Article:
Making Yogurt at Home (From Scratch!) is easy, fresh and delicious, and allows you to control how tart it becomes.
Many of you might think about making yogurt at home and be a bit intimidated by it. I know I certainly was. I first made it back in the 1970’s with hilarious results. But with the modern yogurt makers, making yogurt is really easy, and what could be more wonderful than yogurt you have made yourself?
The yogurt maker I use is a West Bend, which I am not sure they make anymore since mine is about twenty years old. But it still works great if you can find one of those. I have seen very similar yogurt makers on the market now. Some have more deluxe features, but really, all you need is one that keeps the yogurt at a steady temperature.
- 1 quart organic whole milk
- 1/2 cup fresh (not past date) plain unflavored whole milk Greek yogurt (with active cultures; check the label)
- 1/2 cup nonfat dry powdered milk
- electric yogurt incubator
- digital thermometer
- Clean and/or sanitize your yogurt maker and equipment.
- Plug in your yogurt maker and let it warm up.
- Whisk together the milk with the powdered milk, then heat over low heat to above 110° F.
- Remove milk from heat and allow milk to cool to between 100°F. and 110°F. (use a digital thermometer and don’t try guessing the milk temperature on your arm or anything like that.)
- When milk reaches ideal temperature, gently stir in the yogurt until blended fully.
- Pour yogurt mix into container, cap it with the lid and put inside the yogurt maker.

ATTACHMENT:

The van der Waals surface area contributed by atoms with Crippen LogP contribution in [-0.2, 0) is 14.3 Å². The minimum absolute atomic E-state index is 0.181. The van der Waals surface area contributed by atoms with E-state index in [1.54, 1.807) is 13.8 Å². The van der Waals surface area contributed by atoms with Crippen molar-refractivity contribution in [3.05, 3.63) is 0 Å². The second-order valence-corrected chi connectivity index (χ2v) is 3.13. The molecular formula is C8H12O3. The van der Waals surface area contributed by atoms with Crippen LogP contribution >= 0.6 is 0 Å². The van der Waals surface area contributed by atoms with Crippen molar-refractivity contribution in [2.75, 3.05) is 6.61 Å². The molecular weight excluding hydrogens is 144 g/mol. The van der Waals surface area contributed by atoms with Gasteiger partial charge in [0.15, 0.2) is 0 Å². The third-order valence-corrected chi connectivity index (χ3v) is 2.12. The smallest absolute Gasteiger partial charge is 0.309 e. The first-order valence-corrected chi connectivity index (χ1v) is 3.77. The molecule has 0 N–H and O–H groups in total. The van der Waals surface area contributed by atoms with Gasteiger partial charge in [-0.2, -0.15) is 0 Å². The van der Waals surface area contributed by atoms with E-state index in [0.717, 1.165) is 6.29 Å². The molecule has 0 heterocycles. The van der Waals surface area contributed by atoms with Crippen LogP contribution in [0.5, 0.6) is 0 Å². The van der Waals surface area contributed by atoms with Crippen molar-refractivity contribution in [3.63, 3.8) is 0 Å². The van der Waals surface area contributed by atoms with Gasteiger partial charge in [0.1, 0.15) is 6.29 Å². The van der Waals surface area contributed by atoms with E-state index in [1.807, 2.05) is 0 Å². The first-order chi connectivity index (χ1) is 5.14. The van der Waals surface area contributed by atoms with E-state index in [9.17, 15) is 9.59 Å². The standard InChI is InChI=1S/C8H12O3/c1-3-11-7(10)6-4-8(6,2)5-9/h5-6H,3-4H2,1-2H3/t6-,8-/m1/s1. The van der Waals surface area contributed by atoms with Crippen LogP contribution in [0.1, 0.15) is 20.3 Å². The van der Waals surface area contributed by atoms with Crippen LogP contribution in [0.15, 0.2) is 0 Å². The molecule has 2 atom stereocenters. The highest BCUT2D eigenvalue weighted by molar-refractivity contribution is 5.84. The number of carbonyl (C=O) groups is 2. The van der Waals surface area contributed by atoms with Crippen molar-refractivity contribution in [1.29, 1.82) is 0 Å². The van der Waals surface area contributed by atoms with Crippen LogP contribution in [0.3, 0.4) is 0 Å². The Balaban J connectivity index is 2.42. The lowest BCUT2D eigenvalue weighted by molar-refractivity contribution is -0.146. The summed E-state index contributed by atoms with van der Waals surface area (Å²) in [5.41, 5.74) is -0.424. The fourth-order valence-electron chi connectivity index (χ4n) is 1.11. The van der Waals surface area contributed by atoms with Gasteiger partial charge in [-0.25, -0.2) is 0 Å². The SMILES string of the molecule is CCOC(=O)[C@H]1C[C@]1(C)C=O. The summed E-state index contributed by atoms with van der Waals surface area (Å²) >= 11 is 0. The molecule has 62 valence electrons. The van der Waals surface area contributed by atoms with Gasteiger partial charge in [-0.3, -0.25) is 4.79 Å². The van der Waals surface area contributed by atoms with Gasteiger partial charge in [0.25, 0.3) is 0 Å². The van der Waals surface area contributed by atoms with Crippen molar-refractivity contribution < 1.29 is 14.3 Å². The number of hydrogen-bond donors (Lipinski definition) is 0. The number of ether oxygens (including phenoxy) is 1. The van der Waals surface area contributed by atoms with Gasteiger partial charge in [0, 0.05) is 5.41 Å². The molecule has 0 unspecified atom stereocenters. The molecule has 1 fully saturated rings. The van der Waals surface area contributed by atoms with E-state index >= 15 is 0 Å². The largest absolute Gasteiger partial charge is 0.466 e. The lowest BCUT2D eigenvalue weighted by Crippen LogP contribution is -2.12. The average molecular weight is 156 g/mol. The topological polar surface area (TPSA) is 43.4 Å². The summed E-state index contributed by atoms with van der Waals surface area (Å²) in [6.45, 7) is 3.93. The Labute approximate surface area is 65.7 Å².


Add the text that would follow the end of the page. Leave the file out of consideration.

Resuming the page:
- Let yogurt maker operate undisturbed, in a draft-free area, for 6-12 hours. The longer it sits, the more tang it will have, with 6 hours producing a fairly mild yogurt.
- After the processing time, the yogurt will not be fully set, but it shouldn’t be as thin as it was. At this point refrigerate it right in the container for at least 2 hours or overnight to fully set. If you would like this thicker, you can strain it through cheesecloth suspended over a bowl.
Yogurt maker warming up
Cooling down the milk to a good temperature (100°F.-110°F.)
- If you whisk the yogurt into the milk, you will wreck the yogurt, so use a spoon and stir gently.
- Take your time and be patient; it may seem like it will never fully incorporate, but trust me, it will get there. If you stop short, later on you will find your yogurt didn’t fully “take” except at the bottom of the container (where the yogurt particles settled).
- Don’t add any flavorings or sweeteners before the yogurt becomes yogurt. Plenty of time for that later.
Prepared yogurt mix ready to go into the yogurt maker to incubate
Yogurt after refrigerating overnight. Now ready to use.
You may notice a yellowish color on top, but that’s not unusual when using not-homogenized milk as some of the butterfat may rise to the surface. Unhomogenized milk is perfectly safe to use, provided it is Pasteurized.
Stirring yogurt up.
Thick but not quite custard-like consistency is just right.
Join my recipe group on Facebook for more recipes from blogger friends around the world!